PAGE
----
Perit Dial Int 2018 Mar-Apr;38(2):147-149
Division of Endocrinology, Metabolism and Nephrology, Department of Internal Medicine, School of Medicine, Keio University, Tokyo, Japan.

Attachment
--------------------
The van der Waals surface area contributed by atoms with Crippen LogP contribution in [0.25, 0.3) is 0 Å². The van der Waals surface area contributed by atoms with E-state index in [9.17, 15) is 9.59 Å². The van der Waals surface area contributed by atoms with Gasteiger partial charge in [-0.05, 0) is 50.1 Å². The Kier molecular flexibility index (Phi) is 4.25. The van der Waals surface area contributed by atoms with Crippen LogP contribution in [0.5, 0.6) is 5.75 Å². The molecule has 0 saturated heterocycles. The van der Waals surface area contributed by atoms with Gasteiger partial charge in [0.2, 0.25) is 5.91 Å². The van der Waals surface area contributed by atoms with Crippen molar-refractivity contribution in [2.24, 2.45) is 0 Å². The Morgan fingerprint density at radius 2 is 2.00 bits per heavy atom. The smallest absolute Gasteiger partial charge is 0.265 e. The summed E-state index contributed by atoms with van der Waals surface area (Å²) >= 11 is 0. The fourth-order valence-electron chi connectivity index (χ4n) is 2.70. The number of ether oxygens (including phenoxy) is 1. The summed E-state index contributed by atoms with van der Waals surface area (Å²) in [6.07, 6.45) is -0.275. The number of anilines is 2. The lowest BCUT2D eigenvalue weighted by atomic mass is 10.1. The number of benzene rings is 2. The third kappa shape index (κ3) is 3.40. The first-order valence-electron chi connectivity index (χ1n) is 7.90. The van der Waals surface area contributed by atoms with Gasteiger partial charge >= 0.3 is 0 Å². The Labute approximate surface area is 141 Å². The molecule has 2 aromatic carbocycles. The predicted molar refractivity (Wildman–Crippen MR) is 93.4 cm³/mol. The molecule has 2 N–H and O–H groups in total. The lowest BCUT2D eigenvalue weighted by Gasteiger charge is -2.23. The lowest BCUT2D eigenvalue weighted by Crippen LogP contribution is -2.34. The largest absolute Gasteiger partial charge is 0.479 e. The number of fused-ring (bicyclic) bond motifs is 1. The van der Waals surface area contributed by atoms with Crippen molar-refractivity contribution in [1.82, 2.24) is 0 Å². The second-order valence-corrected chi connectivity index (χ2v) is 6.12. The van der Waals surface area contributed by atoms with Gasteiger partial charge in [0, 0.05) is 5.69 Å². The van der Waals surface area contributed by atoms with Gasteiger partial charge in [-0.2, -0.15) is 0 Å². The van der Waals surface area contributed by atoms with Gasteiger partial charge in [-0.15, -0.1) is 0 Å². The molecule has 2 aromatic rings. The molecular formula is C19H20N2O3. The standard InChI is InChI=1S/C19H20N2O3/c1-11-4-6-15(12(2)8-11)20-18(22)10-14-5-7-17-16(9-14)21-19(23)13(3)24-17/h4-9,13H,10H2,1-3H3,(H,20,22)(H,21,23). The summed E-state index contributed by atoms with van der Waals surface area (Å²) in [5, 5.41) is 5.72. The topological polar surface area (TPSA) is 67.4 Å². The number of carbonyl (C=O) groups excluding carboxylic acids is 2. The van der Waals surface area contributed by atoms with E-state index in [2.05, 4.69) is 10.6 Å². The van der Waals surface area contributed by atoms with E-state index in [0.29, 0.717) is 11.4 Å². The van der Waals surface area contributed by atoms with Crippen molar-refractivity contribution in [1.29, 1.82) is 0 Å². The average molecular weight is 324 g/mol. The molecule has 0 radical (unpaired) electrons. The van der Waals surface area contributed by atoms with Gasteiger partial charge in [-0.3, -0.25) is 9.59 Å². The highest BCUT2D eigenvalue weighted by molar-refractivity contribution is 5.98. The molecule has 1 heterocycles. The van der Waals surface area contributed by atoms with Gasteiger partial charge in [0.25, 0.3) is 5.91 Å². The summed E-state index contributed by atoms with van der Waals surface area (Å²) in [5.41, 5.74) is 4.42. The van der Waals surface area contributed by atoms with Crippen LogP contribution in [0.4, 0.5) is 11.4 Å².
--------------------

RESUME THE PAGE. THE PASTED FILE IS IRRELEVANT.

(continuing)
Most infections related to peritoneal dialysis (PD) are caused by common bacteria, and non-tuberculous mycobacteria are rare. The clinical characteristics and prognosis of PD patients with non-tuberculous mycobacterial infections were investigated at our hospital. Non-tuberculous mycobacteria were detected in 11 patients (exit-site infection, tunnel infection, and peritonitis in 3, 5, and 3 patients, respectively). , , and were identified in 4, 2, and 2 patients, respectively. Most patients with peritonitis or tunnel infection required catheter removal. During the study period (2007 - 2017), peritonitis occurred in 44 patients, including 3 patients (6.8%) with non-tuberculous mycobacterial peritonitis. When non-tuberculous mycobacterial infection occurs, multi-agent antibiotic therapy, unroofing surgery, and/or catheter replacement should be performed to prevent peritonitis.